Current aspects in the management of superficial vein thrombosis

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Athanasios Giannoukas

Superficial vein thrombosis is not a rare disease, with an incidence of 0.64 in 1,000 annually.1 The POST, OPTIMEV and STEPH studies have shown that superficial vein thrombosis may be associated with a considerable risk of concomitant deep vein thrombosis (24.9–26.3%) or pulmonary embolism (3.9–6.8%).1-4 Additionally, even in the case of isolated superficial vein thrombosis, the risk of a subsequent symptomatic deep thrombosis or pulmonary embolism three to six months later is still high (0.6–3.1% and 0.3–0.9%, respectively).4 These observations underline the importance that superficial vein thrombosis should no longer be considered as a separate entity, but as part of venous thromboembolic disease such as deep vein thrombosis (DVT) and pulmonary embolism.

The most important consideration is whether superficial vein thrombosis develops in the presence of varicose veins or not. In the absence of varicose veins—which is less frequent, consistuting onle 5–10% of all superficial thromboses), the main saphenous trunk is very often involved and the possibility of the presence of malignancy, hypercoagulability and autoimmune disease should be investigated.5–7 In the presence of varicose veins, which is the most frequent scenario, superficial vein thrombosis is commonly confined to greater saphenous vein tributaries and in 5–10% may affect both limbs.2,8,9 In the course of diagnosis, colour flow duplex imaging is recommended for the confirmation of diagnosis and the extent of thrombosis, as well as for the exclusion of concomitant DVT and in follow-up.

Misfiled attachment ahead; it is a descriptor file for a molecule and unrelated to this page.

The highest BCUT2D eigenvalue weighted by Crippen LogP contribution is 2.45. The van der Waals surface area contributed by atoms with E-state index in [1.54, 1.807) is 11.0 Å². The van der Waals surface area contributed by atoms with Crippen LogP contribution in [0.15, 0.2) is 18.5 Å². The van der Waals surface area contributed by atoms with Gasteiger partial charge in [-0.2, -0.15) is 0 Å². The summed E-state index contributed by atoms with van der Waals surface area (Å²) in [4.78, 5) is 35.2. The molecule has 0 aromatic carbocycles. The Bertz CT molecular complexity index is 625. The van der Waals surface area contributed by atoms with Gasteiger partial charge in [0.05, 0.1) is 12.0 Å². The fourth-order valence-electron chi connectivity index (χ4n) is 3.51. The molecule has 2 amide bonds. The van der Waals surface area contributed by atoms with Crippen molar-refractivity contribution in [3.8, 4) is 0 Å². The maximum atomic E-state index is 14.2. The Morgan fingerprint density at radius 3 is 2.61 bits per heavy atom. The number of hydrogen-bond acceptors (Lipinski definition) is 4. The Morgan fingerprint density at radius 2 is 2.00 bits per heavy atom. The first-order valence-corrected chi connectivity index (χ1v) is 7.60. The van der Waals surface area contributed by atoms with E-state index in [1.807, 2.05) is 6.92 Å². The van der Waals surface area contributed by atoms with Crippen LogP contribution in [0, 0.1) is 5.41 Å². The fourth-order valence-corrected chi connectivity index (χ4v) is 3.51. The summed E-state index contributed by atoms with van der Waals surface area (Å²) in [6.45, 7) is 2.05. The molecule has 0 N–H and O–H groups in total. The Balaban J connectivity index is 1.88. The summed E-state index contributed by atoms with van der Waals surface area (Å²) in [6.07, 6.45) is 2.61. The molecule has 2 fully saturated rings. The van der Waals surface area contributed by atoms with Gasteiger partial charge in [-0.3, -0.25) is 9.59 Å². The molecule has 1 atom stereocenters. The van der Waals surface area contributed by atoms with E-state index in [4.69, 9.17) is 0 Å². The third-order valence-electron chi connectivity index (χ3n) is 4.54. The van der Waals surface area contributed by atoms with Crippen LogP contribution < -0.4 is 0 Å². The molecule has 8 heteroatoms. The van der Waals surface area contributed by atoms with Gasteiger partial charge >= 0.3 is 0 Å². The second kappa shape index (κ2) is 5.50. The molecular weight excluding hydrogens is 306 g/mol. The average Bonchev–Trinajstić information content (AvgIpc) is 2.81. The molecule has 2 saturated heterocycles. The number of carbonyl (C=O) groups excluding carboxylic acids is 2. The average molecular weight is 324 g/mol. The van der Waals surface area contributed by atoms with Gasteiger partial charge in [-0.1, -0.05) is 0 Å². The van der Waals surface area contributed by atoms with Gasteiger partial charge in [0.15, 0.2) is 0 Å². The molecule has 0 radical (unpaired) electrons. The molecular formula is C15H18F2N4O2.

In the management of superficial vein thrombosis there is no place for antibiotics unless there is history of placement of indwelling catheters in the affected veins. The role of aspirin and non-steroid anti-inflammatory drugs orally or locally and hirudoid locally is not well-defined and they are mostly used to alleviate pain and local inflammatory signs.

When superficial vein thrombosis coexists with DVT or when the extent of thrombus is close to saphenous junctions (<3cm), treatment with low molecular weight heparins (LMWHs) in therapeutic doses for three months is recommended.10 For superficial vein thrombosis away from the junction (>3cm) and with thrombus extent more than 5cm, 2.5mg of Fondaparinux for 45 days is recommended on the basis of the Calisto study.11 However, the results of this study attracted criticism, as such long-time treatment of all superifical thrombis cases in real-world practice may not be necessary,  as well as issues with cost-effectiveness.12  As it has been demonstrated, treatment with intermediate doses of Tinzaparin for about two weeks was effective in about a third of superficial vein thrombosis patients, especially when the thrombosis was confined to below-the-knee veins and the patients were sufficiently mobilised.13